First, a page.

— Keep to lanes and paths to avoid damaging nature;

— Cycle at a moderate speed to be able to slow down if you see an animal on the way;

— Natural areas are for quiet recreation so don’t race. This could cause someone being run over;

— Don’t shout or you may scare wild animals;

— Slow down when riding near a children’s playground as youngsters may unexpectedly run out onto the lane or path;

— If there is a bike lane, keep strictly to the right side of the way;

— Don’t create problems for other people in the park; ride carefully and observe the traffic rules;

— Use your bell only when absolutely necessary as many wild animals don’t like loud sounds;

— It is common courtesy to thank those who give way to you or give a helping hand;

— If your mobile phone rings, go over to the side of the road and stop before answering it;

— Carry ID;

It is also important to consider your own safety. Below are a few tips to prepare for a bike ride:

— Always wear a helmet as it will prevent you from serious head injuries if you fall;

— Wear cycling gloves to protect your hands from scratches if you fall;

— Wear knee and elbow protection to avoid grazes;

— Wear colourful clothing with reflectors to make sure other road users can see you;

— Check that your bicycle is in working order, especially the brakes;

— Install a red light on the rear to help other cyclists see you;

— Consider installing reflectors on both wheels;

— Install a rear-view mirror so as to be able to see approaching vehicles;

— Invest in a torch to light up the road in the dark or to warn others;

— Carry a repair kit to fix wheels, a screwdriver and a bicycle pump just in case you have a minor problem;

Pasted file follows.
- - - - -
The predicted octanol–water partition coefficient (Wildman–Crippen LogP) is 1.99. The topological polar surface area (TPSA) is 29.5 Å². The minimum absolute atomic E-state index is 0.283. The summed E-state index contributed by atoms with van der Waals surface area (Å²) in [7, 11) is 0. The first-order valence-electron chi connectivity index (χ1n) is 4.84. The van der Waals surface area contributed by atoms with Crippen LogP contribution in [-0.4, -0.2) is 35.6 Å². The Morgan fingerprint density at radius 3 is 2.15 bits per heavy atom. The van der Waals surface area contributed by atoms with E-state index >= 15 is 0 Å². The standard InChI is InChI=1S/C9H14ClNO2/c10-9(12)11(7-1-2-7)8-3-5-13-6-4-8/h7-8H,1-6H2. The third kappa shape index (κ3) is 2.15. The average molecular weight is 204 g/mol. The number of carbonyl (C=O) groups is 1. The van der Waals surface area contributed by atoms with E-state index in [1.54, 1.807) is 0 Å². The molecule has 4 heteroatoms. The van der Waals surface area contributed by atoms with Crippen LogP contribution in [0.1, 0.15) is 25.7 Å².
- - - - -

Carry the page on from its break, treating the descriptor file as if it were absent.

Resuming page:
— Ringing a bell will alert pedestrians but remember that wild animals inhabiting the natural areas don’t like loud noises;

— Carry a first aid kit and antiseptic;

— Don’t forget about drinking water as cycling will make you thirsty.

Prohibited while cycling:

— carrying children under seven without appropriate seating;

— cycling with no hands touching the handlebar;

— carrying items that stand out more than 50 cm beyond the length and width of the bike;

— carrying passengers if the bicycle is not equipped for it.

Signals and what to do in the event of a traffic accident

Cyclists commonly use the following signals:

— left arm stretched out to the side or right arm bent and pointing up means “careful, I am turning left”

— left or right arm pointing up means “careful, I am slowing down”

— right arm stretched out to the side or left arm bent and pointing up means “careful, I am turning right.”

If an accident occurs, dismount and don’t touch the vehicles. You are not allowed to touch any items related to the accident. Place a warning triangle, a flashing torch with a red bulb or any bright coloured item 15 metres away from the scene of the accident.

If necessary, administer first aid and call an ambulance. You must report the accident to the administration of the natural area, call the police and write down the full names and contact details of any eyewitnesses.

Emergency telephone numbers:

Rescue service: 112;

Police: 102;

Ambulance: 103.

Source: mos.ru

Share
If you continue to use our website, you are agreeing to accept the use of cookies on your device. Cookie files ensure the website’s efficiency and help us provide you with the most interesting and relevant information. Read more about cookie files.
Accept ccokies